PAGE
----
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Brexit legal challenge: High Court bid could derail Theresa May’s EU exit timetable

Remain supporters have crowd-funded £32,000 in legal fees to argue Ms May will need Parliament's backing before beginning formal negotiations to leave the EU

Andrew Grice
Friday 19 August 2016 18:03 BST
British Prime Minister Theresa May during a press conference after a meeting with Polish Prime Minister Beata Szydlo, in Warsaw, Poland, 28 July 2016
British Prime Minister Theresa May during a press conference after a meeting with Polish Prime Minister Beata Szydlo, in Warsaw, Poland, 28 July 2016 (EPA)

Theresa May’s timetable for negotiating Britain’s withdrawal from the European Union could be derailed by a High Court challenge in October.

Pro-EU campaigners who claim the Prime Minister needs Parliament’s backing before starting formal talks have raised £32,000 towards their £50,000 initial legal costs from 840 people through crowd-funding. They are confident their “People’s Challenge” will go ahead.

Ms May is expected early next year to trigger Article 50 of the EU’s Lisbon Treaty, which will start two years of Brexit negotiations. The Government has refused to promise MPs and peers a vote on the decision, fuelling speculation that it may use the Royal Prerogative, under which the monarch’s historic powers are exercised by ministers without needing Parliament’s approval.

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About 480 of the 650 MPs backed Remain in the June referendum and there is a strong pro-European lobby in the House of Lords. Although many MPs and peers are wary of opposing the public’s decision, if they were consulted, they might push for negotiations to be delayed and for the fullest possible access for the UK to the EU single market after Brexit.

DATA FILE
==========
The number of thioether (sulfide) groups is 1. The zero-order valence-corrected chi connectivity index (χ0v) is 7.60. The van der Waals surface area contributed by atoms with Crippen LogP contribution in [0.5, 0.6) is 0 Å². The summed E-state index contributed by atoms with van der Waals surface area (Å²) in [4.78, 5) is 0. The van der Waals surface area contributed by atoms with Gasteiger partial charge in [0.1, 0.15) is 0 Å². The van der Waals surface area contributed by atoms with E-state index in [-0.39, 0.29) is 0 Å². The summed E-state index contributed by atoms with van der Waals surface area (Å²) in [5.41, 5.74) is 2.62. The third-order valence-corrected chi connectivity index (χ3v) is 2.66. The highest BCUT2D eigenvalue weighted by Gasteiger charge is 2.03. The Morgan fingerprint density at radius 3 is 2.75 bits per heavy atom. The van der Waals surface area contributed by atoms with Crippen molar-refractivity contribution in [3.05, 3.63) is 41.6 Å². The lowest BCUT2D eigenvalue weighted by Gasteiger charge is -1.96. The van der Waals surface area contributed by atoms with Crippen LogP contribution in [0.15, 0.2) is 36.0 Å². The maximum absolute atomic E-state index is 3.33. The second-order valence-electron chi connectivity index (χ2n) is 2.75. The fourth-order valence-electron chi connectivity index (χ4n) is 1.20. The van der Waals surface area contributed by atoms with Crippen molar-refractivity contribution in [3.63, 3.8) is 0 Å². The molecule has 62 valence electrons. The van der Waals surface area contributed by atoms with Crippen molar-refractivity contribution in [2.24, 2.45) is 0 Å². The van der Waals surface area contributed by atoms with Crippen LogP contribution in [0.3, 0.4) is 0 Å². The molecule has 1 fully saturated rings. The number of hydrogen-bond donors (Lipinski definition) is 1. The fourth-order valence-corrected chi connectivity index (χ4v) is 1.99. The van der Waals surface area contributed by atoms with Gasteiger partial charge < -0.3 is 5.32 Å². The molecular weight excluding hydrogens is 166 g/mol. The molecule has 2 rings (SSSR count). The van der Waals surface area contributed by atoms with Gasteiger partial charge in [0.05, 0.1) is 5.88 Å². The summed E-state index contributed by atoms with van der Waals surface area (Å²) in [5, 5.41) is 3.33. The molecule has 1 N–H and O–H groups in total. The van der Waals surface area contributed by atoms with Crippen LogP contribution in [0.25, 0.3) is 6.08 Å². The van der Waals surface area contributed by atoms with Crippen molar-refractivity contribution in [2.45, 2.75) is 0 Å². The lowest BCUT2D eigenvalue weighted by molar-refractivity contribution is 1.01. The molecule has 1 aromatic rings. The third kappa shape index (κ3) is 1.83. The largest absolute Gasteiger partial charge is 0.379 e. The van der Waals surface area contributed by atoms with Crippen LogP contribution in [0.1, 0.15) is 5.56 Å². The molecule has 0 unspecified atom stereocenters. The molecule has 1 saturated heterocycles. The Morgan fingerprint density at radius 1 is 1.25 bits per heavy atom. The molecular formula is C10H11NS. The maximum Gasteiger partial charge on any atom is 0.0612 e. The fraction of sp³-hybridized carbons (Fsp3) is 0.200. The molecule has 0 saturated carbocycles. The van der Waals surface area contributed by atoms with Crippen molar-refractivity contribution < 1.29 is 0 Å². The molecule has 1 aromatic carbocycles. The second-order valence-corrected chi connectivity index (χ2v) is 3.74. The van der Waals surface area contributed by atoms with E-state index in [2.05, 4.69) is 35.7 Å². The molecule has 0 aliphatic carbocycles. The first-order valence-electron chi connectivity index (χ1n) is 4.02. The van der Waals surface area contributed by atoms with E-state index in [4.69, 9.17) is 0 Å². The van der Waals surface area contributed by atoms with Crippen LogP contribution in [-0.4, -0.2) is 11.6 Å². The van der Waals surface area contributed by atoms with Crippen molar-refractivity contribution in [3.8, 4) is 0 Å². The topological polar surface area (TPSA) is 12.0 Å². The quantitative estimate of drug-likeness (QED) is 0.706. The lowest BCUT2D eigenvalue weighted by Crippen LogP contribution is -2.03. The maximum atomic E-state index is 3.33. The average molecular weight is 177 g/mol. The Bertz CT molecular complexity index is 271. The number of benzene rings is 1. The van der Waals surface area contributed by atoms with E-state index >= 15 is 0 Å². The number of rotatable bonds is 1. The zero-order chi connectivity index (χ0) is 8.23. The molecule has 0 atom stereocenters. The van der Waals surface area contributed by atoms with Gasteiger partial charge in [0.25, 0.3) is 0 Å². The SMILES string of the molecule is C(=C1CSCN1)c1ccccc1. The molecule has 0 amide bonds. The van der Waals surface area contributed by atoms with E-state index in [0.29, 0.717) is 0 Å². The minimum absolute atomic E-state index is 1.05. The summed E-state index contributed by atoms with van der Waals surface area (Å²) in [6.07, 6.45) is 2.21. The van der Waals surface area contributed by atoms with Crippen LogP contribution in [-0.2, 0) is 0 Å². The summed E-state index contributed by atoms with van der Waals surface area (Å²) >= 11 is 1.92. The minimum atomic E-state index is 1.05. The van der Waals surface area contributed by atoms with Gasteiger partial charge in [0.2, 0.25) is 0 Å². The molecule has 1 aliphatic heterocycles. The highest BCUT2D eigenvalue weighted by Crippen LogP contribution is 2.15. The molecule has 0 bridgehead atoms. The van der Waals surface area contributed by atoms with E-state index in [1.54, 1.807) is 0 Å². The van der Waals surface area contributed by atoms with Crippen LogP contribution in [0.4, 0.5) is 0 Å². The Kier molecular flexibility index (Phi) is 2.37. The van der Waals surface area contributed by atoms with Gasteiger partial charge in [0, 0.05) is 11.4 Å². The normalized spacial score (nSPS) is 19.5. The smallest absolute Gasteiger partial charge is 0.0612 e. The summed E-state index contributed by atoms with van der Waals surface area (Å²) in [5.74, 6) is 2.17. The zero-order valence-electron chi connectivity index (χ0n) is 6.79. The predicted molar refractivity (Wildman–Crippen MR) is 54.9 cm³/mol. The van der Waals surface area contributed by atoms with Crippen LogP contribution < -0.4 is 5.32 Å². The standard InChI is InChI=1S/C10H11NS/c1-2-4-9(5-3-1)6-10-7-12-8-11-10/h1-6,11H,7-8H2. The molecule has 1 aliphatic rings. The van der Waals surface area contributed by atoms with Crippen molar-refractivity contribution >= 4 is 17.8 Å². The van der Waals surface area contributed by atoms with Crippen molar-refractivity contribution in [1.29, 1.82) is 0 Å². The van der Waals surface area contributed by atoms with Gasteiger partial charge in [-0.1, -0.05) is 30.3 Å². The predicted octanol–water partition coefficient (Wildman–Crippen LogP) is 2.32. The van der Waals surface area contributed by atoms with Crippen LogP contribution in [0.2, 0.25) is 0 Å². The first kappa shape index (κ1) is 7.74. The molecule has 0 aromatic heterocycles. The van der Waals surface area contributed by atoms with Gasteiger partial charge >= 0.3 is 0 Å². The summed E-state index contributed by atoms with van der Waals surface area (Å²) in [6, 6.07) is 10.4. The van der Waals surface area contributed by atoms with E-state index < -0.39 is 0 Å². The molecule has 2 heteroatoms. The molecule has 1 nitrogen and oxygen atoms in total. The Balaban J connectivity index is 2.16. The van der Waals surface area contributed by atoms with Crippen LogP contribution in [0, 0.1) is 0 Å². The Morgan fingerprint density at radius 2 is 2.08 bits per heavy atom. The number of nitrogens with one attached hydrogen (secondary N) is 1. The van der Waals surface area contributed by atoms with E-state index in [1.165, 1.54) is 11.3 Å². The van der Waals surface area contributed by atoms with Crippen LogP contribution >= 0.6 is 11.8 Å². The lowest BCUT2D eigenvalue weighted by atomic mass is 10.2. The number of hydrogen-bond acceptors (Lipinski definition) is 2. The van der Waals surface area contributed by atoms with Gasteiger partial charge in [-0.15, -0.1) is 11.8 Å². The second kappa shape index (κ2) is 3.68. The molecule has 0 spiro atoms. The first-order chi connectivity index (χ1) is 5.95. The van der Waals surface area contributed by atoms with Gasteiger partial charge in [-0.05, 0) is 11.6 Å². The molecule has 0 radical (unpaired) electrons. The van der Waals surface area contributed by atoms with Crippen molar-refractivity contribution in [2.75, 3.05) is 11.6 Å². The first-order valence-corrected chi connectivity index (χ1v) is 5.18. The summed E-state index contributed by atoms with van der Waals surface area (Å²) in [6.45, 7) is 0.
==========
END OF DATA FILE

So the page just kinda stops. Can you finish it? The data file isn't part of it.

Grassroots campaigners who have launched the “People’s Challenge” claim that the rights they enjoy as British citizens inside the EU cannot be taken away unless the Acts of Parliament giving effect to EU law are repealed by Parliament. They include Grahame and Rob Pigney, who live in France; Christopher Formaggia, who lives in Wales, Paul Cartwright, who is from Gibraltar; Tahmid Chowdhury, who lives in London and Fergal McFerran from Belfast.

John Halford, a partner at law firm Bindmans which is representing the group, said: “The support the public have shown so far for this case is heartening. It demonstrates that people feel profoundly troubled by the prospect of having rights they have had for four decades stripped away in the democratic vacuum that will be created if the Prime Minister is allowed to use the Royal Prerogative to invoke Article 50. The People's Challenge group's stand against that happening is courageous and a critical means to ensure ordinary British citizens’ voices are heard and given real weight by the courts on this issue.”

Several separate challenges the Government over Article 50 are being planned and they are likely to be heard together in mid-October.

Ms May is also under political pressure to delay the start of Brexit talks. Some politicians, including the Mayor of London Sadiq Khan, have argued that it would be better to wait until after elections in France next spring and Germany next autumn so the Prime Minister knows with whom she will be negotiating. But the European Commission and other EU leaders are pressing the UK to open formal talks as soon as possible.

The EU’s approach to Brexit will be discussed by Angela Merkel, the German Chancellor; Francois Hollande, the French President and Matteo Renzi, Italy’s Prime Minister, at a summit near Naples on Monday. The 27 EU leaders, meeting without the UK, will debate the issue in Bratislava next month.

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